Zarco Guerrero

Ashley M. BiggersApril 1, 2015
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Zarco Guerrero is the perennial answer to, “Who is that masked man?” For more than 40 years, the Mesa native has captivated art lovers with his dramatic, ethnographical masks.

Shaping wood and fiberglass into striking facial art, the 60-something sculptor and performer has an international pedigree – he once studied Noh theater masks in Japan as a National Endowment for the Arts fellow, and later won a Governor’s Arts Award. Still, Guerrero is a community-minded soul who collaborates with Childsplay every spring to create El Puente Theatre Festival and Mask Procession, an event whose name (Spanish for “the bridge”) is a perfect metaphor for his message of personal growth and transformation. Guerrero also founded nonprofit Xicanindio Artes, which stages Día de los Muertos celebrations around the Valley every fall. We sat down with the artist to talk about what continues to inspire him today.

What drew you to mask- making and why have you continued to work in the genre?
I became exposed to masks at an early age going to the Easter ceremonies in Guadalupe (Ariz.), where they use masks extensively. Masks and mask transformations became a part of my experience growing up. When I pursued art, I kept being drawn back to it. I’m very fascinated with the power of the mask to transform a person into someone or something else. I’ve traveled to Mexico, Japan, Indonesia and Brazil pursuing my investigations, and those [trips] have given me ideas and more reason to continue. I consider myself a sculptor and a cultural activist.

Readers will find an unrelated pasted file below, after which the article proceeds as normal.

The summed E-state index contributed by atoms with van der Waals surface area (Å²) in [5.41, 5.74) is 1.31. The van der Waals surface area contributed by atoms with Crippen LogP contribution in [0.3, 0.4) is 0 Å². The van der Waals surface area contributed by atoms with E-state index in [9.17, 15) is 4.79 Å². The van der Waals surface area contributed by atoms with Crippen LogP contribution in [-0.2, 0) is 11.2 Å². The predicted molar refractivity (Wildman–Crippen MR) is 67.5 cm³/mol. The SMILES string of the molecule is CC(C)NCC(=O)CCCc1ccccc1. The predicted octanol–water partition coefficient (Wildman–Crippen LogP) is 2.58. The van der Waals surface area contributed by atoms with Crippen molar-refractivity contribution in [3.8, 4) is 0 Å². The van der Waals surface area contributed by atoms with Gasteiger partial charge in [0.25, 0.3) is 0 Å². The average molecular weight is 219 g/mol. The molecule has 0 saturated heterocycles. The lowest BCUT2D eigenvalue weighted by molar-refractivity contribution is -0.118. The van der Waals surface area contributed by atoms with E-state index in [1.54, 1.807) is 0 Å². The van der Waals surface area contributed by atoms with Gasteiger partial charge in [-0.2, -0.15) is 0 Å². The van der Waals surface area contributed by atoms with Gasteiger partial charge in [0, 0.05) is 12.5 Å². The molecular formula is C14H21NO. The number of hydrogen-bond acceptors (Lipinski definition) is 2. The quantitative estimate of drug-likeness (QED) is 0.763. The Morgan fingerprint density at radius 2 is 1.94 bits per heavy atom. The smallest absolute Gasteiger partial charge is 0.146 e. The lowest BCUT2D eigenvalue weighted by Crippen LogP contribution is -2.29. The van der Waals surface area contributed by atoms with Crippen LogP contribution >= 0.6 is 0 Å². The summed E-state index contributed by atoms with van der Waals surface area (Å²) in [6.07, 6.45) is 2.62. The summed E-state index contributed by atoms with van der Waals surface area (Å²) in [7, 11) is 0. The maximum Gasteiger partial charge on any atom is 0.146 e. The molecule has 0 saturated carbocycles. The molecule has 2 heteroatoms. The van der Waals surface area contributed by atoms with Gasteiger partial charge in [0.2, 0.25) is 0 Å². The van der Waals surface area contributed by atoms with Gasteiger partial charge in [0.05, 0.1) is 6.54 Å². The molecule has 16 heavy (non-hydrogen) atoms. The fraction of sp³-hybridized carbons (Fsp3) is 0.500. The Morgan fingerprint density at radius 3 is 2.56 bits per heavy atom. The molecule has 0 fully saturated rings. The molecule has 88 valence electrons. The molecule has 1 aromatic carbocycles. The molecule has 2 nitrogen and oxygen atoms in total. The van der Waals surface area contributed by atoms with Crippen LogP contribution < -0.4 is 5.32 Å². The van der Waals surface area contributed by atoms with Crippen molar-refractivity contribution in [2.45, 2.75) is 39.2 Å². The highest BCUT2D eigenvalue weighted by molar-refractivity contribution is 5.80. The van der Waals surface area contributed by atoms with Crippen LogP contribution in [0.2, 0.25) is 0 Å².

Your masks are rooted in tradition, but how do you create pieces that reflect contemporary culture?
Everybody sees something different when they look at my masks. People will say, “Oh that’s very Northwest coast,” or “That’s very Japanese.” [The masks] are all of that. I take common elements I see in masks throughout the world and blend them into my own style that strives to express human emotion – laughing, crying, smiling, or a meditative look, the whole range.

How did you develop the belief that art is social service and how do you serve today?
That goes back to Cesar Chavez. He was such a huge influence on my life. One of my career highlights was being commissioned to do an over-life-size sculpture of him. When he came on the scene, I was still in high school and had no socio-political consciousness. I joined the movement for farm workers to have dignity and respect. He not only inspired civil rights, he inspired an artistic movement as we began to research our roots and culture, and express those elements in our work. He gave us confidence and pride in who we were. Then, we didn’t have identities. We were Americans because we were born in the U.S., but we were Mexican because we adhered to the culture… He gave us pride in that identity. And he inspired us to go into communities to educate through our artwork to create positive social change.

You’ve performed your one-man show, “Face to Face in a Frenzy,” more than 3,000 times, including for the Phoenix Police Department. What story does it tell?
I wanted to create something I could perform anywhere, anytime, under any conditions. I portray eight different characters – male and female; black, white, yellow, and brown. They are people that live on the fringes, who have a handicap, a disfigurement or a dilemma. They illustrate and narrate how they’ve overcome their problems and become proud individuals who contribute to society. It’s a celebration of diversity, nonviolence and the human spirit. It’s what I love to do most in my life right now.


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